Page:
In FIG. 8, a drive motor 46 b has an output shaft 200 provided with.a pair of spaced drive sprockets 210 and 212. A pair of chains 214 and 215 extend between the drive sprockets 210 and 212 and a pair of idler sprockets 218 and 220. At the completion of the preheat portion of the cycle, the motor 46 b drives the chains 214 and 216 so that heating elements 222 and 224 attached to the chains are driven as a spaced parallel unit past opposite sides of the bread in a first pass. At the completion of the traversal of the heating elements in the first direction, as determined by the position of a normally open limit switch 60 b which corresponds to the limit switch 60, the limit switch 60 b is closed. When the limit switch 60 b is engaged by the heating element 224 the motor 46 b reverses its direction and the heating elements 222 and 224 progressively traverse the surface areas of the articles to be toasted with a second pass. At the completion of this traversal, the linear heating element 224 engages a normally closed limit switch 57 b, which corresponds to the limit switch 57, to terminate the toasting operation.
Referring now to FIGS. 9 and 10, there is illustrated a toaster 300 according to a still further aspect of this invention. The toaster 300 includes a base 310 and transparent side panels 312 and 314. The toaster 300 has open ends for the insertion and discharge of articles to be toasted. A heating element housing 316 is provided in the mid portion of the side panels 312 and 314 and enclose a pair of linear heating elements 318 and 320 on each side of the toaster 300.
As may be seen in FIG. 10, a bread conveying belt 322 receives bread at one end of the toaster 300 for conveyance in the direction of the arrow 324. The belt 322 may be a wire mesh having perforated drive tracks 326 at its lateral edges. The drive tracks 326 engage an idler sprocket roll 328 and the belt is driven by a drive sprocket roll 330. The drive sprocket roll is, in turn, driven by a dc drive motor 46 c.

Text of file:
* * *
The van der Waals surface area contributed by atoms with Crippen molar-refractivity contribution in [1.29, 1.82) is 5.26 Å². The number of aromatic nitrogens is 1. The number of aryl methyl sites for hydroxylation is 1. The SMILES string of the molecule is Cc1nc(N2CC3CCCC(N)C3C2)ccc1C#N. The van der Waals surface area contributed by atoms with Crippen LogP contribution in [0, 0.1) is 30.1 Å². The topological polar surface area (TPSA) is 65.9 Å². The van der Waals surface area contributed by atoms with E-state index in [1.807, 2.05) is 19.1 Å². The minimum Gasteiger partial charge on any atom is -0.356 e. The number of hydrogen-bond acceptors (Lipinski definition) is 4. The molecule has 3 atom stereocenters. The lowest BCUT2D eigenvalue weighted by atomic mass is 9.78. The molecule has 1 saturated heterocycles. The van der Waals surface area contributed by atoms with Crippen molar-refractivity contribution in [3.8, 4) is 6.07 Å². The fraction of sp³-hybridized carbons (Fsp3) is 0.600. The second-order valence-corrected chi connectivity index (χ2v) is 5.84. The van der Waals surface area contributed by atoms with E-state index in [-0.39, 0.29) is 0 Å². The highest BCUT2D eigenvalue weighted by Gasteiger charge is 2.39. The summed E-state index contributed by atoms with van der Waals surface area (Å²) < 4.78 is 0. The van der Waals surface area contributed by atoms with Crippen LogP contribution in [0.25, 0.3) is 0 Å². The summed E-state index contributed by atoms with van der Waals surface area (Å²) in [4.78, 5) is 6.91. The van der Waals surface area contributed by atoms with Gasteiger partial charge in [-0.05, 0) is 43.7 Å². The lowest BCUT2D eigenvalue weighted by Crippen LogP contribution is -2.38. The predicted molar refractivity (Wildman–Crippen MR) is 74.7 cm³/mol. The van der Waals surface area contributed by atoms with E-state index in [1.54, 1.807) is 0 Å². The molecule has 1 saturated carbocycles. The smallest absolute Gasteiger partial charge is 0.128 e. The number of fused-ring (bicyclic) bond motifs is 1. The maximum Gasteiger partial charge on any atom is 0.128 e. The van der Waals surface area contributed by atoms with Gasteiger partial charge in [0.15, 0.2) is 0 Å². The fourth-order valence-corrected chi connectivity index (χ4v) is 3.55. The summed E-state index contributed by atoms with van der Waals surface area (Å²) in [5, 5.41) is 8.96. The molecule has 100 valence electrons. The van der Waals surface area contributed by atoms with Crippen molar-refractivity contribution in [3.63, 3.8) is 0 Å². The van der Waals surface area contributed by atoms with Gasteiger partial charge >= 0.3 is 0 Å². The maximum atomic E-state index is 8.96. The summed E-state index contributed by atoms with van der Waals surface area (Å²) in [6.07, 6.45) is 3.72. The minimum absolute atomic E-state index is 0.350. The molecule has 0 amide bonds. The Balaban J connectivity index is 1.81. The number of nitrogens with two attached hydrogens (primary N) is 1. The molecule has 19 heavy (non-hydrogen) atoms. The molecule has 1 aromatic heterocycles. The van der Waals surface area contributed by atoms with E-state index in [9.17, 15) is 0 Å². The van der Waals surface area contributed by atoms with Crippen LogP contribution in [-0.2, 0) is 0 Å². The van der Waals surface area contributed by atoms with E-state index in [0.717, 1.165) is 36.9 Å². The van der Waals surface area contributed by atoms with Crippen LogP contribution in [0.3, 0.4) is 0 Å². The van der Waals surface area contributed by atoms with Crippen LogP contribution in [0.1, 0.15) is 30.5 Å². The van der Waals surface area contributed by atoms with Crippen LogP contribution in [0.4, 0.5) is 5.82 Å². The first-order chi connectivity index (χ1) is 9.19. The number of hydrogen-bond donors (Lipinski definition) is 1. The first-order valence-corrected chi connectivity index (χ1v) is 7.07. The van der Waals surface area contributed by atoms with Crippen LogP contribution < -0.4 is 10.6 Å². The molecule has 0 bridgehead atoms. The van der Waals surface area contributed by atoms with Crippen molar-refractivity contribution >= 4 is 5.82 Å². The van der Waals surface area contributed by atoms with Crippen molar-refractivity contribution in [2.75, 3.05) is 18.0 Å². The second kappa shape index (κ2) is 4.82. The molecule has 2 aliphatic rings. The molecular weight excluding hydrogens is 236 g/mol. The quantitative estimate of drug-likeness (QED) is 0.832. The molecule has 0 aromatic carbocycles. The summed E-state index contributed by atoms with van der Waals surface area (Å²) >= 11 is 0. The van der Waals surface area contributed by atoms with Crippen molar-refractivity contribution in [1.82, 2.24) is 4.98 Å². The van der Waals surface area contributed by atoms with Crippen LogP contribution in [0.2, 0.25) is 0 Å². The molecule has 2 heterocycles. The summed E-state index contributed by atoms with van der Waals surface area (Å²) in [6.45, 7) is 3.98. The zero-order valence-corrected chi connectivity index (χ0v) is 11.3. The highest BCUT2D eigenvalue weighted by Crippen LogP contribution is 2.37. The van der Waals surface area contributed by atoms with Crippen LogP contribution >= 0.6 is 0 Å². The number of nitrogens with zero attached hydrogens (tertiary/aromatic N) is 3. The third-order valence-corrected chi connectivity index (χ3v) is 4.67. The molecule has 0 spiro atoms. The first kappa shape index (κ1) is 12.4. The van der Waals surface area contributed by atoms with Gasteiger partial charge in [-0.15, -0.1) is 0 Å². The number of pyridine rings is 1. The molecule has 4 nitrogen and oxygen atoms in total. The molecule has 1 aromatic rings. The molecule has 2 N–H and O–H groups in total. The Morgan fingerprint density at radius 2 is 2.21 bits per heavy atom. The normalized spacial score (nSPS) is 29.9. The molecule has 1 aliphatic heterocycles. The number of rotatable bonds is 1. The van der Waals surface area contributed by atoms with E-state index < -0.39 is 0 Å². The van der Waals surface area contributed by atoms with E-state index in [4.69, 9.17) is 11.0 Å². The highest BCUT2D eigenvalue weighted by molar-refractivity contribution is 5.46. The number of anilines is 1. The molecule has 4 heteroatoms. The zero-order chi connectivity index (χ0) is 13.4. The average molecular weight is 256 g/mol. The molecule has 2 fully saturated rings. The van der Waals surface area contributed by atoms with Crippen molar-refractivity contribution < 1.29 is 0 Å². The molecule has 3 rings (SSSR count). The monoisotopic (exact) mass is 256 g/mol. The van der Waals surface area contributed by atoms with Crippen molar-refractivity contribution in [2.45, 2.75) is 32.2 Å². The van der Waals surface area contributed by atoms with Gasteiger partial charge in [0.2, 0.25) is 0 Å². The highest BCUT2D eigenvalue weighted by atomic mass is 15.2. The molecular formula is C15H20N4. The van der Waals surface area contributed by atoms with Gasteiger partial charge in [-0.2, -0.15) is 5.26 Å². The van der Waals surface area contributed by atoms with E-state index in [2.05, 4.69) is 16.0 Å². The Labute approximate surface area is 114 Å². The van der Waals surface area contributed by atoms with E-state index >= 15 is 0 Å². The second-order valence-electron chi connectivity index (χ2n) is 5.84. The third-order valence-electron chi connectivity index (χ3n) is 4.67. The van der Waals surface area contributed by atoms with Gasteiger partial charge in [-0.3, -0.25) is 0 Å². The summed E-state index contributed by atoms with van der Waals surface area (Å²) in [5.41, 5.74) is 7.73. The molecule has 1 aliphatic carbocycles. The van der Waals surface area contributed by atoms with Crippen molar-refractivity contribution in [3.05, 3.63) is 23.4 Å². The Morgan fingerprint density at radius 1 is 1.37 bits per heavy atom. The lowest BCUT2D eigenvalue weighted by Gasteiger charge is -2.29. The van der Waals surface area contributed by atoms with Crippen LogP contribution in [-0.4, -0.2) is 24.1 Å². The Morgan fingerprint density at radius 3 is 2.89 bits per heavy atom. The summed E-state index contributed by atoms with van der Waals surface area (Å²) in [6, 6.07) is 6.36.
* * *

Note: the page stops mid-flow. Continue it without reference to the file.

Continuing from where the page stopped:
In a toasting cycle, the bread is driven by the conveyor belt 322 past the linear heating elements 318 and 320. A first one of the elements 318 and 320 serves to drive out the moisture and the second one of the elements serves to darken the bread in the manner previously discussed.
The control circuit for the toaster 300 is similar to the circuit illustrated in FIGS. 3, 4, and 5, but since the bread is conveyed in a single direction past paired heating elements, a reversing circuit for the motor 46 c is not needed. A single limit switch 57 c, corresponding to the limit switch 57 in FIG. 3 is provided to shut off the motor 46 c at the end of the cycle. To this end, there is provided a cam button 332 on the track 326 which engages the switch 57 c. The preheat circuit is provided, as is a start switch 58 c. The bread is loaded onto the belt 322 at the completion of the preheat cycle which, of course, is indicated by movement of the belt 322.
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|Citing Patent||Filing date||Publication date||Applicant||Title|
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|U.S. Classification||426/523, 426/520|
|Cooperative Classification||A47J37/08, A47J37/0857|
|European Classification||A47J37/08, A47J37/08C|
|Aug 19, 2003||CC||Certificate of correction|
|Jun 28, 2006||FPAY||Fee payment|
Year of fee payment: 4
|Jun 14, 2010||FPAY||Fee payment|
Year of fee payment: 8
|Jun 23, 2014||FPAY||Fee payment|
Year of fee payment: 12